An Indiana hospital-and through it a major health system-has turned to a comic strip superhero to spread the message about employee ethics and compliance issues.
Captain Integrity, who dons a cape and wears the letter "I," is the creation of Bob Wade, the integrity officer at St. Joseph Regional Medical Center, South Bend, who has the superhero delivering ethical messages to workers regarding issues such as conflicts of interest, racial discrimination and theft.
Employees appear to be anxious to read Captain Integrity's messages in the hospital's monthly internal newsletter. According to an informal survey, approximately 95% of hospital employees read the comic strip. Previously, only about 5% of employees read the monthly column on compliance issues written by Wade.
"Every time a medical staff member sees Captain Integrity, they know St. Joseph and Trinity Health are organizations that stand behind ethical conduct," Wade says. "If we miss a month, people are calling me for it, even physicians."
Wade developed the character in 2001 as a computer screensaver at the hospital. After receiving positive reaction by co-workers, Wade decided to develop the project into a comic strip superhero who delivers messages that would help employees face ethical dilemmas.
Trinity Health, based in Novi, Mich., which oversees St. Joseph, acquired the rights in December 2003 and is making Captain Integrity and his messages available to its 45 hospitals. Wade is also marketing the superhero around the country, and has signed up six healthcare systems, which pay between $1,000 and $2,500 annually depending on the number of employees, he says.
A bad PR day
"Your tax dollars bought these computers," the local news anchorman intoned over a camera close-up of a pile of keyboards, monitors and processing units. "So why are they sitting tonight in a trash Dumpster?" The floodlit scene outside a medical building on the campus of University of Illinois at Chicago Medical Center unfolded after an anonymous e-mail to CBS affiliate WBBM-TV news expressed distress that old but still working computers were getting tossed.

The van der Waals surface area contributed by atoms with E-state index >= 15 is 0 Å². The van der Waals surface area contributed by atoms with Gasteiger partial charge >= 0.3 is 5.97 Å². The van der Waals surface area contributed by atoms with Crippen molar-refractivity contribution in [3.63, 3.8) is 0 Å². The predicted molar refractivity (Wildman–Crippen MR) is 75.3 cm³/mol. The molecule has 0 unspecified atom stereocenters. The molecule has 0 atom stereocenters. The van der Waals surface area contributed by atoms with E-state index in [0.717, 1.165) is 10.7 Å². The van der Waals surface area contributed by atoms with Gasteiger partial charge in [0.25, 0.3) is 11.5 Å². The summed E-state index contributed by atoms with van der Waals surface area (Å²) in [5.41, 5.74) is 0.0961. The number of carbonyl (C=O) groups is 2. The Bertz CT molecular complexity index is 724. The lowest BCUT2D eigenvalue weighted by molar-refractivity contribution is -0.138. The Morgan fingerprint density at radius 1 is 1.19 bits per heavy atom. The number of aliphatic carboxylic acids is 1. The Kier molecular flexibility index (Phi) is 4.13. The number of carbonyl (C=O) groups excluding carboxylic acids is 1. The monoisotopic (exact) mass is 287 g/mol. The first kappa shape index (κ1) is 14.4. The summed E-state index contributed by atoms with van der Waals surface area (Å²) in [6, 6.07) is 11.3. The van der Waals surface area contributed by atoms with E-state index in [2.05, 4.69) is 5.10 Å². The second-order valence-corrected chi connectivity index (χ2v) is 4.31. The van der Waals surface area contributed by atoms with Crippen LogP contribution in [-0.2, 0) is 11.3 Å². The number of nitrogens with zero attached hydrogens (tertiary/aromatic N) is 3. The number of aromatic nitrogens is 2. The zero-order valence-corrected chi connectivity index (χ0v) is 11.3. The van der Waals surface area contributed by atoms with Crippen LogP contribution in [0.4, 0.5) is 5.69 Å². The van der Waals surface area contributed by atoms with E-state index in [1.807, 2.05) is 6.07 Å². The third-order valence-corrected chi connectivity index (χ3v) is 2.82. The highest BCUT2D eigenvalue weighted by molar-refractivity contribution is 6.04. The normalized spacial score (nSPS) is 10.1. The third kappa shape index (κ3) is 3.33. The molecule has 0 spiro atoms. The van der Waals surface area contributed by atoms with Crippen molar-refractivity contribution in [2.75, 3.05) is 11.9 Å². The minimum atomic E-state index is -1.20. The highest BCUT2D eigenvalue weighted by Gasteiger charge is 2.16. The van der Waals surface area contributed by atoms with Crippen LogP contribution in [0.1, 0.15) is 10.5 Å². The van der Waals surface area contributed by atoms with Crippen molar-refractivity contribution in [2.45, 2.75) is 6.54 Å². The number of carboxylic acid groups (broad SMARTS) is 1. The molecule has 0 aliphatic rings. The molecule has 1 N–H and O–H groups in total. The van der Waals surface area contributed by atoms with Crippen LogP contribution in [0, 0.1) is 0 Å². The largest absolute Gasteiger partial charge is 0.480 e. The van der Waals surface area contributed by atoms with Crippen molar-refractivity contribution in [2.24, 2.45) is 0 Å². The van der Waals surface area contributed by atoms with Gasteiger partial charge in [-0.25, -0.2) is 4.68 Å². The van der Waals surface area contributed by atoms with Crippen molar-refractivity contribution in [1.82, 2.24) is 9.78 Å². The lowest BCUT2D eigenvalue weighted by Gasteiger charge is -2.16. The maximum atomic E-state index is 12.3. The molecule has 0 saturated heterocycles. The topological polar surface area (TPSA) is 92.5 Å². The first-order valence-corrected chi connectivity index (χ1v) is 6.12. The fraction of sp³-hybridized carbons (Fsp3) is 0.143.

One man who came by with a flatbed truck saw his opening and heaved a bunch of components into the back while videocams rolled, completely filling the cargo area and driving off. Before the coverage ran its course earlier this month, a host of people were trotted on camera to say the medical center could have donated the usable computers to schools, community centers and other recipients for whom the equipment represented a "luxury" instead of worthless junk.
"We feel the vast majority of them were broken," a UIC Medical Center spokesman says of the approximately 40 computers. But some of the units were labeled "surplus," which by state law could not be trashed. The local founder of a not-for-profit organization called Computers for Schools retrieved one computer, brought it back to his headquarters and booted it up just fine-and he was able to access a hard drive full of data that hadn't been erased.
A memo on proper disposal of unneeded equipment was distributed to employees last week. Meanwhile, hospital officials were investigating whether any patient-identifiable health information was on the computers, which were so old and outdated that they were of no use to any hospital departments, the spokesman says. He also says that the state-owned facility "can't simply donate a surplus computer to an outside entity"-regulations require them to return any such items to a holding area in the state capital of Springfield, about 200 miles southwest of Chicago.
But in the aftermath of the news coverage, the medical center planned to review property policies with state officials "to explore opportunities to make surplus equipment available to schools and other not-for-profit organizations," the spokesman said.
An odd target
Apparently you don't have to be Microsoft to have your computers invaded by hackers.
At least a few thousand people received an e-mail last week from the Washington-based Alliance for Health Reform, but the message had nothing to do with the group's signature issue, the uninsured. Rather than seeking information for a policy paper or providing a new source list for journalists, the e-mail requested that recipients give the alliance their credit card numbers.
"Unfortunately, our Web server was hacked by someone with an e-mail address in the Turks and Caicos Islands, who then used our e-mail lists to send the fraudulent message," Ed Howard, the alliance's executive vice president, says in an e-mail apologizing for the error.
The alliance houses its Web operation on a server in Texas, and at least one other organization sharing that computer space was also used as the source of bogus e-mails, an alliance spokesman says. "It's awfully irritating," he says. The Dallas-based company that runs the alliance's server will pick up the cost of fixing the problem and preventing it from happening again, the spokesman said.
"Our database doesn't contain any credit card or other financial information from the people on our lists, so you shouldn't have any difficulty as a result of this hacking," Howard's apology message says.
Other than not being able to send e-mail for a few hours, the alliance was unharmed, as were those who received the e-mail message.
On the other hand, maybe the hackers picked up some valuable information about our nation's coverage crisis.